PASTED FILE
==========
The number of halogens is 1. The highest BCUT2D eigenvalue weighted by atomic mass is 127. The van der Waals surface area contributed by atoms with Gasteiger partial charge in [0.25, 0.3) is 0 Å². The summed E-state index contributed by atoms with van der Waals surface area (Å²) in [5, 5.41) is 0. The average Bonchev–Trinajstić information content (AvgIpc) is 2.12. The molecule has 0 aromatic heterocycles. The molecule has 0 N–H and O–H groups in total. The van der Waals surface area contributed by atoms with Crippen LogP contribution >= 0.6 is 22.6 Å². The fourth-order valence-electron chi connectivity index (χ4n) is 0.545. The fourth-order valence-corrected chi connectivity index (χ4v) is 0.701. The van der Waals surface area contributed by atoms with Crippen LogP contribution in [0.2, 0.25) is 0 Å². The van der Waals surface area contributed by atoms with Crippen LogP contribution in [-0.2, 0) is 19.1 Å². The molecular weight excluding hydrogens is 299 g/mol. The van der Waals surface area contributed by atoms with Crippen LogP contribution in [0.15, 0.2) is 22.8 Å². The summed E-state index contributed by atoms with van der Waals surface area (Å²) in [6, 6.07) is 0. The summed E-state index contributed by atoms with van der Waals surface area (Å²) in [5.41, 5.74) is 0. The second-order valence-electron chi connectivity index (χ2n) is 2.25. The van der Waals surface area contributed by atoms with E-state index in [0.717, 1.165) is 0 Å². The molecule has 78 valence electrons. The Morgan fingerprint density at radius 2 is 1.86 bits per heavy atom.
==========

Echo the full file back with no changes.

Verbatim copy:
The number of halogens is 1. The highest BCUT2D eigenvalue weighted by atomic mass is 127. The van der Waals surface area contributed by atoms with Gasteiger partial charge in [0.25, 0.3) is 0 Å². The summed E-state index contributed by atoms with van der Waals surface area (Å²) in [5, 5.41) is 0. The average Bonchev–Trinajstić information content (AvgIpc) is 2.12. The molecule has 0 aromatic heterocycles. The molecule has 0 N–H and O–H groups in total. The van der Waals surface area contributed by atoms with Crippen LogP contribution >= 0.6 is 22.6 Å². The fourth-order valence-electron chi connectivity index (χ4n) is 0.545. The fourth-order valence-corrected chi connectivity index (χ4v) is 0.701. The van der Waals surface area contributed by atoms with Crippen LogP contribution in [0.2, 0.25) is 0 Å². The van der Waals surface area contributed by atoms with Crippen LogP contribution in [-0.2, 0) is 19.1 Å². The molecular weight excluding hydrogens is 299 g/mol. The van der Waals surface area contributed by atoms with Crippen LogP contribution in [0.15, 0.2) is 22.8 Å². The summed E-state index contributed by atoms with van der Waals surface area (Å²) in [6, 6.07) is 0. The summed E-state index contributed by atoms with van der Waals surface area (Å²) in [5.41, 5.74) is 0. The second-order valence-electron chi connectivity index (χ2n) is 2.25. The van der Waals surface area contributed by atoms with E-state index in [0.717, 1.165) is 0 Å². The molecule has 78 valence electrons. The Morgan fingerprint density at radius 2 is 1.86 bits per heavy atom.